Your favourite dish generally isn’t something you ate once and vaguely remember – it’s the dish you reach for time and time again. For Wendy McGrath, that dish is the chana masala and vegetable samosa at Mini Kitchen’s four Edmonton market locations. “For me, it’s the ultimate comfort food,” says McGrath, “The spices make me happy when I need to get a bit of a jolt, when I want to kind of just hunker down and stay in.”
McGrath’s son worked for Mini Kitchen a few years back, which gave McGrath the opportunity to try many of the products. The ingredients were prairie-sourced and organic, which she liked, but she was particularly impressed by the love put into all the dishes. “You can feel the commitment and the love that goes into the food, which is really important to me, even when I’m making my own food.
“The spices, the textures, the colours, always transport me when I need to be transported outside myself, and they comfort me when I just need to be in my little home cocoon,” says McGrath. – A.S.
Senior Leader of Research and Social Innovation, Skills Society
Chicken shwarma | World’s Finest Pizza and Donair
Top 40 Under 40 alumnus Ben Weinlick thought long and hard about his decision; to name one of the fine-dining establishments, or his favourite lunch-time hangout?
He went with the latter.
When Weinlick ventures outside of the Action Lab’s 124th Street offices, he heads a few blocks to his favourite donair shop, but not to get a donair. He likes the chicken shwarma, with plenty of the sweet and garlic sauces, but hold the onions.
“I could have picked some fancy, hip, trendy place,” he says. “But then I thought, that’s not real. This is what’s real.”
At the Action Lab, agencies gather to find outside-the-box solutions, and Weinlick has been key in getting Edmonton as a leading city when it comes to social innovation. – S.S.
12106 Jasper Ave., 780-454-7771
Chancellor, University of Alberta
German Chocolate Cake | Upper Crust Cafe
If you invite the University of Alberta’s chancellor to a party, chances are that he might just arrive with his favourite Edmonton cake – to share, of course.
Located just a short walk from the chancellor’s office, the Upper Crust Cafe makes a German treat that pairs rich chocolate cake with oh-so-buttery chocolate icing that’s jammed with coconut. It’s rich, it’s decadent, and it’s Stollery’s favourite dessert in the city.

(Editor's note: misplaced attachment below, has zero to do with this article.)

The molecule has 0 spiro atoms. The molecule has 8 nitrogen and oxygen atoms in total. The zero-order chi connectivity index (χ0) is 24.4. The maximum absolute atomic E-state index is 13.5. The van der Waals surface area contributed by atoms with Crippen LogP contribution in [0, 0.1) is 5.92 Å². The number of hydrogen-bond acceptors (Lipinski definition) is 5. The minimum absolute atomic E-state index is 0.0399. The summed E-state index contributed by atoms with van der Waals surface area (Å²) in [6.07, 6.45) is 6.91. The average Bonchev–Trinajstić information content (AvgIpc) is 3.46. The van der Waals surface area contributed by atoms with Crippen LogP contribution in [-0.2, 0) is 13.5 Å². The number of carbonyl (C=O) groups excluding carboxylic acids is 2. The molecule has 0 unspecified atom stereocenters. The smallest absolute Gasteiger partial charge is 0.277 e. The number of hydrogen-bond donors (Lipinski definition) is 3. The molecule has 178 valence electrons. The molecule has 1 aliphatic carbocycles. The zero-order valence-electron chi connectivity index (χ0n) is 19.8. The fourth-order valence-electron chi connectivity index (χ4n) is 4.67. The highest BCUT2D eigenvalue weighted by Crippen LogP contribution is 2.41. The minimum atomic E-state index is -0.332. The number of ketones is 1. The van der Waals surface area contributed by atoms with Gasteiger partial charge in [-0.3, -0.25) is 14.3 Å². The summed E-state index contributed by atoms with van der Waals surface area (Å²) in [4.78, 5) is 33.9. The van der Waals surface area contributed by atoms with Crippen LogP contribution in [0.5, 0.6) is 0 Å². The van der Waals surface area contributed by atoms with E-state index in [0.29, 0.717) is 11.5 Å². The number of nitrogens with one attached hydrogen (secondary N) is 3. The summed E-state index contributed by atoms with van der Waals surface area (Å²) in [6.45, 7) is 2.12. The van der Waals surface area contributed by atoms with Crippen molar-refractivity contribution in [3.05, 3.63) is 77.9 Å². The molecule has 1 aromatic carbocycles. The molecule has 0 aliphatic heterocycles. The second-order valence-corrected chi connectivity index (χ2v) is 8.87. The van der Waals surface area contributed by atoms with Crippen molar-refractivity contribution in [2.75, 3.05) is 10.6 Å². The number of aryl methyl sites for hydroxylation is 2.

“If you decide to binge, you should binge on the German chocolate cake,” he says. “The cake is moist, there’s so much coconut, it’s fantastic.”
He has been known to order a full-size cake and bring it to parties. He says that absolutely no one complains that he didn’t try to make something himself.
“Everybody knows I didn’t make it,” he laughs. “It’s a good thing that I didn’t make it.” – S.S.
Nervatura | Violino Traditional Italian Restaurant
Cam Talbot is the busiest man in the goaltending business; this past NHL season, he led the league in games started by a netminder. And, while handling the heavy workload, he and his wife, Kelly, welcomed a twin boy and girl, Landon Thomas and Sloane Colleen, to the world.
So, parenting newborns and dealing with the stress of backstopping the Oilers to their first playoff run in a decade, well that can make a guy kinda hungry.
He loves going to Vivo, where “I don’t think there’s a bad thing on their menu,” but he also has a go-to on the menu at Violino.
“The short-rib, that’s my favourite, with the mashed potato and the veggies,” he says. “At the beginning of the year, I was there all the time, because I didn’t have time to cook because of the kids. I was there at least twice a week.”
The Violino short-rib (Nervatura) is served with a mushroom risotto and a red wine reduction; Talbot would order it to go so he could make sure to be home to tuck in the kids. – S.S.
Artistic Director, Workshop West Playwrights’ Theatre
Pizza | Allegro Italian Kitchen on 95 St.
Thiessen is a regular at Allegro Italian Kitchen, a spot in his neighbourhood of McCauley. However, his favourite dish there isn’t even something on the menu – it was a spontaneous creation.
“I came in after a gruelling day at work, and he [the manager] said, do you want to try a pizza? We just got a pizza oven,” says Thiessen. He agreed, and was treated to “in my mind, the best pizza in the city.”
You still won’t find the dish on the menu, but, according to Thiessen, the manager is always willing to throw something together for hungry customers. “It’s all super fresh ingredients,” says Thiessen. “A really delicious homemade pizza, made especially for you.” – A.S.
At 18 years old, Meghan Dear had never tried sushi. She was working in a lab at the university, and a co-worker suggested they go out for dinner at a sushi restaurant. “She went through the whole menu and described all these different traditions because she had lived in Japan,” says Dear. “One of the things we ordered was the Dragon on Whyte Roll. It was delicious.”
Though she’s now a sushi veteran, Dear, a Top 40 Under 40 alumna, continually returns to that particular spicy roll. “The number of people who I have introduced to this dish probably goes into the 20s or 30s,” says Dear. “I had girlfriends and family members who also had become very close to this dish and, anytime that they would go, they would send me pictures of it.” – A.S.
10736 82 Ave., 780-430-0838